• Display Type: Color LCD
  • Screen Size: 2.8″
  • POE Available: Yes
  • Gig Ethernet Ports: Yes
  • Wi-Fi: Yes, USB A210 Adapter Required (sold separately)
  • Speed Dialing: Yes
  • Headset Input: RJ-9
  • USB port: 1

Poly VVX 350

Poly VVX 350 SIP Phone

A high-quality, six-line, color, mid-range, SIP phone ideal for call center operators who handle moderate/high volume of calls and for small teams to know which team members are on the phone. Priced at $220.

  • Number of Lines: 6 native lines (24 with pagination)
  • Display Type: Color LCD
  • Screen Size: 3.5″
  • PoE Available: Yes
  • Headset Input: RJ-9
  • USB ports: 2
  • Bluetooth/Wi-Fi: Yes, both via dongle
  • Warranty: 1 year; lifetime when rented

Advanced SIP Phones

Nextiva X-885

Nextiva X-885 SIP Phone

A sleek, twelve-line, color, SIP desk phone ideal for executives and receptionists. It has a multi-page approach to provide twelve additional programmable keys. It comes preconfigured out of the box for Nextiva’s business phone system. 

  • Number of Lines: 12
  • Display Type: Color LCD
  • Screen Size: 4.3″
  • PoE Available: Yes
  • Gig Ethernet Ports: Yes
  • USB port: 1
  • HD Voice: Yes

Cisco IP Phone 8865

Cisco 8865 SIP Phone

The Cisco IP Phone 8865 is a premium enterprise SIP phone designed for executives and managers. It features a large color touchscreen display, Bluetooth support, wired and wireless headset options, a handset, integrated Wi-Fi and Ethernet ports, and up to 10 business phone lines. The high-resolution 5-inch touchscreen enables rich visual communication, while the wideband audio with HD Voice delivers crisp, clear sound quality. Priced at $350.

  • Number of Lines: 10
  • Display Type: Color LCD
  • Screen Size: 5″
  • POE Available: Yes
  • Gig Ethernet Ports: Yes
  • Speed Dialing: Yes
  • Bluetooth: Yes
  • Wi-Fi calling: Yes
  • HD Voice: Yes
  • USB ports: 2
  • Expansion Module Connectivity: up to 3
  • Headset Input: RJ-9

How to Get a Business Phone Number

The process of getting a phone number for your SIP phone begins by signing up with a VoIP provider. You have the option of using your existing phone numbers through a process known as porting. While porting may take a couple of weeks to complete, you can use a virtual number right away.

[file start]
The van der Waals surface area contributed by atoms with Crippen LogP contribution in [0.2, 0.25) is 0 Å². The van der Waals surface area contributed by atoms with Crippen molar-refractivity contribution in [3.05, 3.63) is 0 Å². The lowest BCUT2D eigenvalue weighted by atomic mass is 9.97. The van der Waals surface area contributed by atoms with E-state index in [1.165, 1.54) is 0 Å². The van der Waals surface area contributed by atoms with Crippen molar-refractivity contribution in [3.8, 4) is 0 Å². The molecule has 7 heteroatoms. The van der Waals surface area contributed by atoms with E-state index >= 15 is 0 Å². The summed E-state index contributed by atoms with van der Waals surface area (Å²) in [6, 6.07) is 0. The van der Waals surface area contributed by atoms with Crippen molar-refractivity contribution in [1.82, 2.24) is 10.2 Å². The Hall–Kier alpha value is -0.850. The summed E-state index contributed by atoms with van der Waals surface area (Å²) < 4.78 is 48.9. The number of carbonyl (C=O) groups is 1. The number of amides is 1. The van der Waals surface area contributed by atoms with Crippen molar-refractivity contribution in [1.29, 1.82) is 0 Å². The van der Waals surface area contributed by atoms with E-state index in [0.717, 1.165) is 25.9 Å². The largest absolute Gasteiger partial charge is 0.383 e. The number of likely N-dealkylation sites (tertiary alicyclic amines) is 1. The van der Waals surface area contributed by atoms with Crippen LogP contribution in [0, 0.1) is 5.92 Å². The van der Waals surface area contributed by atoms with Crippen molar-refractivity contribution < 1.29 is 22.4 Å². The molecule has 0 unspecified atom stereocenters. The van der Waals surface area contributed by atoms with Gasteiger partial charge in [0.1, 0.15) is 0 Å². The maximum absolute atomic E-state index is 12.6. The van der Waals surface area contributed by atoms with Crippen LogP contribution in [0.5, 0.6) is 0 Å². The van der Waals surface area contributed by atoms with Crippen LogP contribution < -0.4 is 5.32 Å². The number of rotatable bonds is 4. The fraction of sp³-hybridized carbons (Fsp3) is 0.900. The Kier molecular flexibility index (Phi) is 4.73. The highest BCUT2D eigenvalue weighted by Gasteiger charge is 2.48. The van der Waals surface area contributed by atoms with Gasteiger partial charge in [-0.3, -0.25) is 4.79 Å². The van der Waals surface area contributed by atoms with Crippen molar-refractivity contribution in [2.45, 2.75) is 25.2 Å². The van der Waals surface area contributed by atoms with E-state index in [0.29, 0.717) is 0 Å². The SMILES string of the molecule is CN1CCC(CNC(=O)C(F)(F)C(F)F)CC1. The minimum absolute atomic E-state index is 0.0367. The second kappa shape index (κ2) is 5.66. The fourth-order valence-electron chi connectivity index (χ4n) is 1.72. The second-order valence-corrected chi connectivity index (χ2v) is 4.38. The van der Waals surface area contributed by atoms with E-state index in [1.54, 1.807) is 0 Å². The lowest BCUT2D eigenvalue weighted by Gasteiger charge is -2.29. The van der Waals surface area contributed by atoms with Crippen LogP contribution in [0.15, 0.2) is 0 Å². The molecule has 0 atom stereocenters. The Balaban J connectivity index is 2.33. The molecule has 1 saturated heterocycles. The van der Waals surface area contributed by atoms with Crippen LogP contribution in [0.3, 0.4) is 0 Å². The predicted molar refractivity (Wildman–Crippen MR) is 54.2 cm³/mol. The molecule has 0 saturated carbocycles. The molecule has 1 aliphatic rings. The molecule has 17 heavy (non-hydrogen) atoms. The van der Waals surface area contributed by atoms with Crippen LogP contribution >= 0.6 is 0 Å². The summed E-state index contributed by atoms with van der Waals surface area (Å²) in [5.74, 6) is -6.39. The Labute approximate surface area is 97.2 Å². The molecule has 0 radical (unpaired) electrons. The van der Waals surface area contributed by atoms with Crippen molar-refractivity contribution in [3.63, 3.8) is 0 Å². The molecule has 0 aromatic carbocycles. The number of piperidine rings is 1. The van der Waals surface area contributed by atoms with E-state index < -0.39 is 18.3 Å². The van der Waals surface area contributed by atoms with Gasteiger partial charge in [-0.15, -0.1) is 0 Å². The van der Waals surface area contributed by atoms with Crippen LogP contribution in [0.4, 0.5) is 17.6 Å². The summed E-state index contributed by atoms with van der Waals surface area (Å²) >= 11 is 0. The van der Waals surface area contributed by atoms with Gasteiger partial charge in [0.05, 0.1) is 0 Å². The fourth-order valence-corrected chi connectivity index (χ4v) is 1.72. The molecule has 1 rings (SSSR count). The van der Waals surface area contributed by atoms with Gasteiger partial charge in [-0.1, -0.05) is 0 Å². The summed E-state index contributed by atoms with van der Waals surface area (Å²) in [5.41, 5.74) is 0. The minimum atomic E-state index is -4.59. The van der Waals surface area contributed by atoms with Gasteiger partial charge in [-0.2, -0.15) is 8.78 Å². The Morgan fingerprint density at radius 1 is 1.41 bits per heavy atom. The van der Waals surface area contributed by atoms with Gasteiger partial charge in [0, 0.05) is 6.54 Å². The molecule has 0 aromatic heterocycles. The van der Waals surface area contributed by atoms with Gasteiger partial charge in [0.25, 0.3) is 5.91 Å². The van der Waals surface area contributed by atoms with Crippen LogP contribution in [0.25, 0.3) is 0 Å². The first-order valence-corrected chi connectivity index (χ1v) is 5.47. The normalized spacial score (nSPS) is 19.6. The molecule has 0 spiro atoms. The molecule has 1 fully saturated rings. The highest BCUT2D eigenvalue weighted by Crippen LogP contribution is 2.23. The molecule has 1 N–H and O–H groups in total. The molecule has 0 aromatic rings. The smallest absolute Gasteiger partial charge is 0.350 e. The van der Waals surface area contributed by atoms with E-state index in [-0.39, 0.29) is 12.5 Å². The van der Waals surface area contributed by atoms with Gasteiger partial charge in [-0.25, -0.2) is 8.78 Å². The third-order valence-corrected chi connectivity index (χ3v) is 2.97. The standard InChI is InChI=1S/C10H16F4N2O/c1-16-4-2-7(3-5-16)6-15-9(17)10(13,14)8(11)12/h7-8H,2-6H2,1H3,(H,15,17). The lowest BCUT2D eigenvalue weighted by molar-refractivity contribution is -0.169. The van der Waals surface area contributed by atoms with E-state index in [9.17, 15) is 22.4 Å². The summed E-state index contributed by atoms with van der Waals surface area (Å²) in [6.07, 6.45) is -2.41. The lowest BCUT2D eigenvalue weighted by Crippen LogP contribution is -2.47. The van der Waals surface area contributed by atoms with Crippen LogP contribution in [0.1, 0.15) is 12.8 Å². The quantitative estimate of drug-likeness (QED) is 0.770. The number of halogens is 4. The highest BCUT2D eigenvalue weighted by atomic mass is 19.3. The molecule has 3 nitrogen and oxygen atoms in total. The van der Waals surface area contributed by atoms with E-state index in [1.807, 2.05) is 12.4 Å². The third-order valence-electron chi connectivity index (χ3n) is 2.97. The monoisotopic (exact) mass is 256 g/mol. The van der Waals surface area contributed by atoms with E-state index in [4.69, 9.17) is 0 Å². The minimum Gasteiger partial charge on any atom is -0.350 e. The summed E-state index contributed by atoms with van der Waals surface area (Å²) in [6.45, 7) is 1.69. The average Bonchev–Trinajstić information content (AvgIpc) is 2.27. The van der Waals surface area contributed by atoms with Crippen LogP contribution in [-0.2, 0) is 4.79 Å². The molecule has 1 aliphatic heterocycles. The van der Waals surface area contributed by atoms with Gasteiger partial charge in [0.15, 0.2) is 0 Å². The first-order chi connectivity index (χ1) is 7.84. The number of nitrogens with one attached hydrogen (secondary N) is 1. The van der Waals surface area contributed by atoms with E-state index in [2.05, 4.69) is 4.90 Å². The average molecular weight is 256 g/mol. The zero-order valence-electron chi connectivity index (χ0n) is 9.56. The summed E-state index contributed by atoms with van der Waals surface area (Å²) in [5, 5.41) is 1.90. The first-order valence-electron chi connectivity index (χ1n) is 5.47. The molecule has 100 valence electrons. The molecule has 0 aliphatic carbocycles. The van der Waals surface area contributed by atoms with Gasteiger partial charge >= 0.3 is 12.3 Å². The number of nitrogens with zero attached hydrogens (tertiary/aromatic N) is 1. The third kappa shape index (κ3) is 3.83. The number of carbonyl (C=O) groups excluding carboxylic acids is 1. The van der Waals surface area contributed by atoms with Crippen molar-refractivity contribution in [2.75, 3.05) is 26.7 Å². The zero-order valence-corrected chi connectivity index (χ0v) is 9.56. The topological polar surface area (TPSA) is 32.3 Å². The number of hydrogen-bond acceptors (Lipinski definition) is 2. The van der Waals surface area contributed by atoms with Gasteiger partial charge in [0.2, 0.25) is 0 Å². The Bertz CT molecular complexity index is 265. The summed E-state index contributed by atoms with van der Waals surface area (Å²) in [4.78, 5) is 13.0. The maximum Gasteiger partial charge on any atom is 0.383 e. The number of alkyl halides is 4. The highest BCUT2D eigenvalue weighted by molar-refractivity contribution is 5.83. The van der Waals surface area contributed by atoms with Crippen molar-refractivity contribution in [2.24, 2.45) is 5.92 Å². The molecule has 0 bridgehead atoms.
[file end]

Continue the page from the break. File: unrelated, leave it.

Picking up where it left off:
Since every SIP phone has a hardware ID assigned, it looks to the service provider to know which numbers it can use. You or your phone service provider can associate SIP phones with any desired phone number that you authorize. 

With the Nextiva VoIP platform, your SIP phone comes configured out of the box. Plug it in, and you can begin taking phone calls right away.

Choosing Your SIP Phone Service Provider

As you decide on the equipment you need for your company’s communications needs, consider these best practices.

Last but certainly not least is the quality of support you have available. Is your VoIP provider available at 9 p.m.? How fast do they answer the phone at 10 a.m.? When it comes to your business, you can’t let life pass you by while waiting on hold.

Now that you’ve researched everything about SIP phones, why not check out VoIP phones we have available. Our team thoroughly tests and supports every device to confirm it meets your business needs.


How does a SIP phone differ from SIP trunking?

SIP phones are the devices you use to make and receive calls, like cordless phones but powered by your internet connection. They connect to a SIP service provider who manages the call routing.

SIP trunking is a service itself, acting like a bridge between your business’s IP PBX system and the PSTN (traditional phone network). It allows your existing IP PBX to make and receive calls through the internet, without needing separate phone lines.

What is a SIP phone service?

A SIP phone service provider is the backbone of your SIP phone system. They provide the infrastructure and software needed to route calls, manage phone numbers, and offer additional features like voicemail, call recording, and conferencing. Primarily, they establish calls between the public telephone network and your internal office phone system.

Consider factors like call quality, pricing, reliability, and desired features. Research and compare to find the best fit for your business needs.

How can I achieve maximum reliability with a SIP phone?

Follow these tips to ensure your SIP phone system delivers reliable and clear communication.

– Use high-speed internet: Maintain a consistent and reliable internet connection to avoid call drops and choppy audio.
– Quality equipment: Invest in good quality SIP phones and network hardware from trusted vendors to minimize technical issues.
– Monitor performance: Track call quality metrics and diagnose any recurring issues early.
– Set up Quality of Service (QoS): Tune your network to prioritize voice traffic so it doesn’t get congested when users share or stream video over the internet.

Jeremiah Zerby


Jeremiah Zerby

Jeremiah Zerby is a marketing specialist at Nextiva. He spent three years on the front lines of technical support, troubleshooting internet and VoIP topics. He moved forward into the technical writing and content creation space. He’s helped set up hundreds of businesses and advised thousands of people with their cloud communications.